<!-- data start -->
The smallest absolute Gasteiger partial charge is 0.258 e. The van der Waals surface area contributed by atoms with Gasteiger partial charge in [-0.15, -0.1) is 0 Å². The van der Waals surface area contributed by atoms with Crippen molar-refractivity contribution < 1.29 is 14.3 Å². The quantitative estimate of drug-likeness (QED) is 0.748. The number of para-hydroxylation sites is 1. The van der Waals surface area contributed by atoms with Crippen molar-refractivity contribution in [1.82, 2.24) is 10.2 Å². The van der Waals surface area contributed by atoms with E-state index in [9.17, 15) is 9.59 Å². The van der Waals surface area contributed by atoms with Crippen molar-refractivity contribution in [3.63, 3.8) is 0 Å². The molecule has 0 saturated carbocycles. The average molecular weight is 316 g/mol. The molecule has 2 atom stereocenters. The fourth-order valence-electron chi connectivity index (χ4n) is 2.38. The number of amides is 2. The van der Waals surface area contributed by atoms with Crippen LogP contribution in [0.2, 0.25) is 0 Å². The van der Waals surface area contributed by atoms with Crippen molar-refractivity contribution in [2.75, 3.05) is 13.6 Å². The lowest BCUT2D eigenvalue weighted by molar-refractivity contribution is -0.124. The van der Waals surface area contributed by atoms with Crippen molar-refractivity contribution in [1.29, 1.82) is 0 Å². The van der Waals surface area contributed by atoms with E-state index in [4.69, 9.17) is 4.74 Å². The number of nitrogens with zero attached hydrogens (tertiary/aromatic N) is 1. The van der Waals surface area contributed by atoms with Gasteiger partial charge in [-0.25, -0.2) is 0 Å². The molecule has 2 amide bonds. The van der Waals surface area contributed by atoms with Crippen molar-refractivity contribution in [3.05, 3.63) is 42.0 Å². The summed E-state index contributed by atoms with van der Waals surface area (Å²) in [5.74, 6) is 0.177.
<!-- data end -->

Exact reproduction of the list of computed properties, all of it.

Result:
The smallest absolute Gasteiger partial charge is 0.258 e. The van der Waals surface area contributed by atoms with Gasteiger partial charge in [-0.15, -0.1) is 0 Å². The van der Waals surface area contributed by atoms with Crippen molar-refractivity contribution < 1.29 is 14.3 Å². The quantitative estimate of drug-likeness (QED) is 0.748. The number of para-hydroxylation sites is 1. The van der Waals surface area contributed by atoms with Crippen molar-refractivity contribution in [1.82, 2.24) is 10.2 Å². The van der Waals surface area contributed by atoms with E-state index in [9.17, 15) is 9.59 Å². The van der Waals surface area contributed by atoms with Crippen molar-refractivity contribution in [3.63, 3.8) is 0 Å². The molecule has 0 saturated carbocycles. The average molecular weight is 316 g/mol. The molecule has 2 atom stereocenters. The fourth-order valence-electron chi connectivity index (χ4n) is 2.38. The number of amides is 2. The van der Waals surface area contributed by atoms with Crippen LogP contribution in [0.2, 0.25) is 0 Å². The van der Waals surface area contributed by atoms with Crippen molar-refractivity contribution in [2.75, 3.05) is 13.6 Å². The lowest BCUT2D eigenvalue weighted by molar-refractivity contribution is -0.124. The van der Waals surface area contributed by atoms with Crippen molar-refractivity contribution in [1.29, 1.82) is 0 Å². The van der Waals surface area contributed by atoms with E-state index in [4.69, 9.17) is 4.74 Å². The number of nitrogens with zero attached hydrogens (tertiary/aromatic N) is 1. The van der Waals surface area contributed by atoms with Gasteiger partial charge in [-0.25, -0.2) is 0 Å². The molecule has 2 amide bonds. The van der Waals surface area contributed by atoms with Crippen molar-refractivity contribution in [3.05, 3.63) is 42.0 Å². The summed E-state index contributed by atoms with van der Waals surface area (Å²) in [5.74, 6) is 0.177.